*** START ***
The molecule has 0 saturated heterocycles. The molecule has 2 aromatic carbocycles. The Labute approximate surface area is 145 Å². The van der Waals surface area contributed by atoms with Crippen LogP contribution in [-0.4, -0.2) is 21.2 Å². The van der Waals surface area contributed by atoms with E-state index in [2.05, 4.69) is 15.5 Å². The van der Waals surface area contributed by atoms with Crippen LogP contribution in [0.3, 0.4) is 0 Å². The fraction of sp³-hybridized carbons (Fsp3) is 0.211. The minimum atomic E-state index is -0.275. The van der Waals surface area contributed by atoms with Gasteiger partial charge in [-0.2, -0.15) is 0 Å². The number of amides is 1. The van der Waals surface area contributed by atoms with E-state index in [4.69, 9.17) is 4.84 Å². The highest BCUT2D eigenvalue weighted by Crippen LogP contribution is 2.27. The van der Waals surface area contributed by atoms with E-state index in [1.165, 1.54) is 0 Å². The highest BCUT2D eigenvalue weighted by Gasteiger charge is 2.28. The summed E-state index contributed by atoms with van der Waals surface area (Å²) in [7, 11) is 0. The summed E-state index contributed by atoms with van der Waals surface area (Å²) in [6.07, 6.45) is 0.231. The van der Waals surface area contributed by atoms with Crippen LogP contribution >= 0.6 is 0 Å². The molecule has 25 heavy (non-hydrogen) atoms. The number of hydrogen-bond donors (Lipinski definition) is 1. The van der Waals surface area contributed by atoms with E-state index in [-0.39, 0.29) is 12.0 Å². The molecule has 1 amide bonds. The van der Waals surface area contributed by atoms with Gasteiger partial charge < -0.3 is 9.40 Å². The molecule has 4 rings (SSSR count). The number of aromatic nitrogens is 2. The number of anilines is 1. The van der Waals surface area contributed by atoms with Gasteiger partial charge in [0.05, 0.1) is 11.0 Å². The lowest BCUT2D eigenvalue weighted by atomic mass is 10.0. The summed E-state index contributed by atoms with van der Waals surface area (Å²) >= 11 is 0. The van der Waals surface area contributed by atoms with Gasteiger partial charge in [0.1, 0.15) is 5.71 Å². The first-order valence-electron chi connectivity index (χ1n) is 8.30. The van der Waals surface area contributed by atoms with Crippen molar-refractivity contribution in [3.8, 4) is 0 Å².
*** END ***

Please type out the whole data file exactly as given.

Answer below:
The molecule has 0 saturated heterocycles. The molecule has 2 aromatic carbocycles. The Labute approximate surface area is 145 Å². The van der Waals surface area contributed by atoms with Crippen LogP contribution in [-0.4, -0.2) is 21.2 Å². The van der Waals surface area contributed by atoms with E-state index in [2.05, 4.69) is 15.5 Å². The van der Waals surface area contributed by atoms with Crippen LogP contribution in [0.3, 0.4) is 0 Å². The fraction of sp³-hybridized carbons (Fsp3) is 0.211. The minimum atomic E-state index is -0.275. The van der Waals surface area contributed by atoms with Gasteiger partial charge in [-0.2, -0.15) is 0 Å². The number of amides is 1. The van der Waals surface area contributed by atoms with E-state index in [4.69, 9.17) is 4.84 Å². The highest BCUT2D eigenvalue weighted by Crippen LogP contribution is 2.27. The van der Waals surface area contributed by atoms with E-state index in [1.165, 1.54) is 0 Å². The highest BCUT2D eigenvalue weighted by Gasteiger charge is 2.28. The summed E-state index contributed by atoms with van der Waals surface area (Å²) in [7, 11) is 0. The summed E-state index contributed by atoms with van der Waals surface area (Å²) in [6.07, 6.45) is 0.231. The van der Waals surface area contributed by atoms with Crippen LogP contribution >= 0.6 is 0 Å². The molecule has 25 heavy (non-hydrogen) atoms. The number of hydrogen-bond donors (Lipinski definition) is 1. The van der Waals surface area contributed by atoms with E-state index in [-0.39, 0.29) is 12.0 Å². The molecule has 1 amide bonds. The van der Waals surface area contributed by atoms with Gasteiger partial charge < -0.3 is 9.40 Å². The molecule has 4 rings (SSSR count). The number of aromatic nitrogens is 2. The number of anilines is 1. The van der Waals surface area contributed by atoms with Gasteiger partial charge in [0.05, 0.1) is 11.0 Å². The lowest BCUT2D eigenvalue weighted by atomic mass is 10.0. The summed E-state index contributed by atoms with van der Waals surface area (Å²) >= 11 is 0. The van der Waals surface area contributed by atoms with Gasteiger partial charge in [0.1, 0.15) is 5.71 Å². The first-order valence-electron chi connectivity index (χ1n) is 8.30. The van der Waals surface area contributed by atoms with Crippen molar-refractivity contribution in [3.8, 4) is 0 Å².